Pelvic Floor Muscle Training With Or Without Tibial Nerve Stimulation and Lifestyle Changes Have Comparable Effects on The Overactive Bladder. A Randomized Clinical Trial

Lina Bykoviene, Raimondas Kubilius, Rosita Aniuliene, Egle Bartuseviciene, Arnoldas Bartusevicius



Purpose: To compare effects of transcutaneous posterior tibial nerve stimulation (TPTNS) and pelvic floor muscle training (PFMT) in women with overactive bladder syndrome (OAB).
Material and Methods: We randomized 67 women ? 18 years with OAB to three parallel groups: group I (n = 22) received life-style recommendations (LSR) only; group II (n = 24) had LSR + PFMT and group III (n = 21) had LSR + PFMT + TPTNS. Urgency, evaluated by a 3-day voiding diary before treatment and six weeks later, was the main outcome measure. The King‘s College Health Questionnaire was also administered.
Results: Urgency was significantly reduced in all three groups from 5.1 ± 3.7 to 3.8 ± 3.2 episodes/day, P = .016 in group I, from 5.2 ± 3.6 to 3.2 ± 2.9, P = .006 in group II and from 6.8 ± 3.1 to 4.4 ± 3.5 in group III, P = .013. There were no intergroup differences. The questionnaire results improved significantly only in group III as regards general health perception, role limitation, physical and social limitations without intergroup differences. Women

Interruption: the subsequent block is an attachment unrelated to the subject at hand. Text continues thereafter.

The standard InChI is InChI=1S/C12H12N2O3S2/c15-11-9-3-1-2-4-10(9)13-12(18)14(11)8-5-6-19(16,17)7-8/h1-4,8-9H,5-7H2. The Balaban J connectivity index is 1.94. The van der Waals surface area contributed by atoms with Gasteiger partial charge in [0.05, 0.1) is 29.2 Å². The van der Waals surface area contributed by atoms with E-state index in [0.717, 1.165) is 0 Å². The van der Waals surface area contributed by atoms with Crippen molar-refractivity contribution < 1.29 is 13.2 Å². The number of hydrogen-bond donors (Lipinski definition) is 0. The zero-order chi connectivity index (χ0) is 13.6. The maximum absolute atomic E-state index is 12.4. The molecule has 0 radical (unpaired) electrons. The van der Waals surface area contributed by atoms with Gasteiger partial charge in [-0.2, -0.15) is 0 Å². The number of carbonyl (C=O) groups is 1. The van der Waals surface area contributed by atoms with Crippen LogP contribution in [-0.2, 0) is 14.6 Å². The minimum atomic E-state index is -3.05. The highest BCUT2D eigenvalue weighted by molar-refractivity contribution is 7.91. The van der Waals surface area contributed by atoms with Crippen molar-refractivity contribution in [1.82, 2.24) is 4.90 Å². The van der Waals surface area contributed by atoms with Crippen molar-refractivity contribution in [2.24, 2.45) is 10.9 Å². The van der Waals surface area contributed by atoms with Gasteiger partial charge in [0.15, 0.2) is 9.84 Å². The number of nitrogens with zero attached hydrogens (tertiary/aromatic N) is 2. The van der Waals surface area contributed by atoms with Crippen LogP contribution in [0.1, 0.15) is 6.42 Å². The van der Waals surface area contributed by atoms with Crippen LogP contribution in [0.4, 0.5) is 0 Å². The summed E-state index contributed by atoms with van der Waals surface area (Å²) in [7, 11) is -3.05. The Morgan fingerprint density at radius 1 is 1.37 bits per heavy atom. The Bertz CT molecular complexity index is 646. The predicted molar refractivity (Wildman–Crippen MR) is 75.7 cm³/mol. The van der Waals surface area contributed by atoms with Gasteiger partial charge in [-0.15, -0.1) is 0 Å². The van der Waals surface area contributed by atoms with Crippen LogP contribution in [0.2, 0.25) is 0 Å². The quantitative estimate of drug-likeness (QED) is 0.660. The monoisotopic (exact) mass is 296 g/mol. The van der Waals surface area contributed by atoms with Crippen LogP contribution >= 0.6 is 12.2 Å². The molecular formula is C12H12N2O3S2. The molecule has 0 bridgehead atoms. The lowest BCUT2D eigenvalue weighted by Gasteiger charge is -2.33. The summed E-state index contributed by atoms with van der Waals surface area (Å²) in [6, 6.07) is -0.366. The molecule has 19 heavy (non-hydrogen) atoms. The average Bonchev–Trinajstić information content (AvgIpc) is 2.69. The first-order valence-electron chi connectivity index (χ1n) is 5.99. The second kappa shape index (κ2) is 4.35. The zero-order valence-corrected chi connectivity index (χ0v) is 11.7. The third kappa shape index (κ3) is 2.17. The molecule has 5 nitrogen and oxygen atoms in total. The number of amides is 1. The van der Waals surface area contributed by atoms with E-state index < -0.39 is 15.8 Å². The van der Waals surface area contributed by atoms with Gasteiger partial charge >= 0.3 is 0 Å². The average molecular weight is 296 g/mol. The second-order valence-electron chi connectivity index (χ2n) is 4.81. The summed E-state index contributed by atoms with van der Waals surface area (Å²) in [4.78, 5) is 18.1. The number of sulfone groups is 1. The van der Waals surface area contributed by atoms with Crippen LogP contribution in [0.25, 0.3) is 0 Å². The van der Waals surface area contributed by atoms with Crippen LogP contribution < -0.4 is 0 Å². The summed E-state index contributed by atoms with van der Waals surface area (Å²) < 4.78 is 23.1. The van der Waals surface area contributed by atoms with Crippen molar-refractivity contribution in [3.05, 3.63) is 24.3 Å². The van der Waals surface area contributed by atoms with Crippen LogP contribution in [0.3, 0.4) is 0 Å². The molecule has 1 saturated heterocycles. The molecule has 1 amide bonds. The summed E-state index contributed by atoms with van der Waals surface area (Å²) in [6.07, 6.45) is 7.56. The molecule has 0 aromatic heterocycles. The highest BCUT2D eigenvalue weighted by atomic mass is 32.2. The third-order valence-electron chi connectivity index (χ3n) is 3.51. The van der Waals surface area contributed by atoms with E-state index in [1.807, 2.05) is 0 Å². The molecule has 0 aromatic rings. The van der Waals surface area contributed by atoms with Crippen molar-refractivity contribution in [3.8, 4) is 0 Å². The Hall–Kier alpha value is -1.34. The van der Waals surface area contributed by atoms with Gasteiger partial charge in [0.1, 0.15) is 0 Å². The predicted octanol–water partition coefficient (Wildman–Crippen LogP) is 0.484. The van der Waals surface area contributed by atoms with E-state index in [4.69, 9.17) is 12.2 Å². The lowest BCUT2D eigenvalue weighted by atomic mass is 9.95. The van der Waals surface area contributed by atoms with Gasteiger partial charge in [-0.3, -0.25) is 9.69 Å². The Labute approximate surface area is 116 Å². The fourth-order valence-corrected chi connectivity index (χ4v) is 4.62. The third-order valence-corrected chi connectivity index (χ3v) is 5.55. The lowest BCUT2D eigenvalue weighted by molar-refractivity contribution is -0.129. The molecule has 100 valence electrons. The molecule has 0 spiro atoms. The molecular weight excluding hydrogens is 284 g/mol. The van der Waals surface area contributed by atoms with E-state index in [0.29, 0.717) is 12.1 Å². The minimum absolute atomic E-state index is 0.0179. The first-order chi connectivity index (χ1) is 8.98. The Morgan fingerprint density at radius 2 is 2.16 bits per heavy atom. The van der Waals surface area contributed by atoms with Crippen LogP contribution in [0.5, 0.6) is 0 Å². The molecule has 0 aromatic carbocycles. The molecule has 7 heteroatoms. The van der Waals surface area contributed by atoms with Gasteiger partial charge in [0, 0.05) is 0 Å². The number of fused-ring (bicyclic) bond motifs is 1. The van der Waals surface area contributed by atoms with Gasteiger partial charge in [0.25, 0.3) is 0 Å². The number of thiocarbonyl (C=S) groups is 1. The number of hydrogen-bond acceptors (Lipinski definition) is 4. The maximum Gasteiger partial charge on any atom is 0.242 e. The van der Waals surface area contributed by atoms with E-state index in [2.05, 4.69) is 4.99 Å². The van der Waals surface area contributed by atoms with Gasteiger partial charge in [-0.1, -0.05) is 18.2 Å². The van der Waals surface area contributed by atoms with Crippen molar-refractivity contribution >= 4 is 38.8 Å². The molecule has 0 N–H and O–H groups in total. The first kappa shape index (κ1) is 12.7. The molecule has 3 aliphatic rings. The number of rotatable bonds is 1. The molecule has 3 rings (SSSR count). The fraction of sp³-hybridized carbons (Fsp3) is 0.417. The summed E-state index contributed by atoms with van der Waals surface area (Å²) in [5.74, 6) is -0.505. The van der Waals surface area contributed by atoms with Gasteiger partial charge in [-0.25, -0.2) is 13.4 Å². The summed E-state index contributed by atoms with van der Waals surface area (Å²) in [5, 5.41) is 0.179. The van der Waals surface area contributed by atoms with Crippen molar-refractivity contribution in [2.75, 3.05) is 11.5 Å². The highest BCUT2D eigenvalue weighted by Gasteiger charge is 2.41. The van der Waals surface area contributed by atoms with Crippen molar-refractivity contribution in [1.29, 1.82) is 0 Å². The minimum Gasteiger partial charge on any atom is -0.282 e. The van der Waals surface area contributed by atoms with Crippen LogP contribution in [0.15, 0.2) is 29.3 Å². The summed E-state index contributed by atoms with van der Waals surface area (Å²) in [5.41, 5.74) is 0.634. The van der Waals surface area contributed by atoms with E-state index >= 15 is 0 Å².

improved their micturition frequency in two groups from 8.9 ± 3.2 to 7.5 ± 2.3 episodes/per day, P = .025 in group II, and from 8.8 ± 2.3 to 7.4 ± 2.0, P = .001 in group III, but only in group II was a significant reduction of urinary incontinence seen from 3.8 ± 4.6 to 2.9 ± 4.8 episodes/day, P = .045.
Conclusion: All three treatments lead to effective short-term reduction of urgency in women with OAB, but longterm efficacy evaluation is required.

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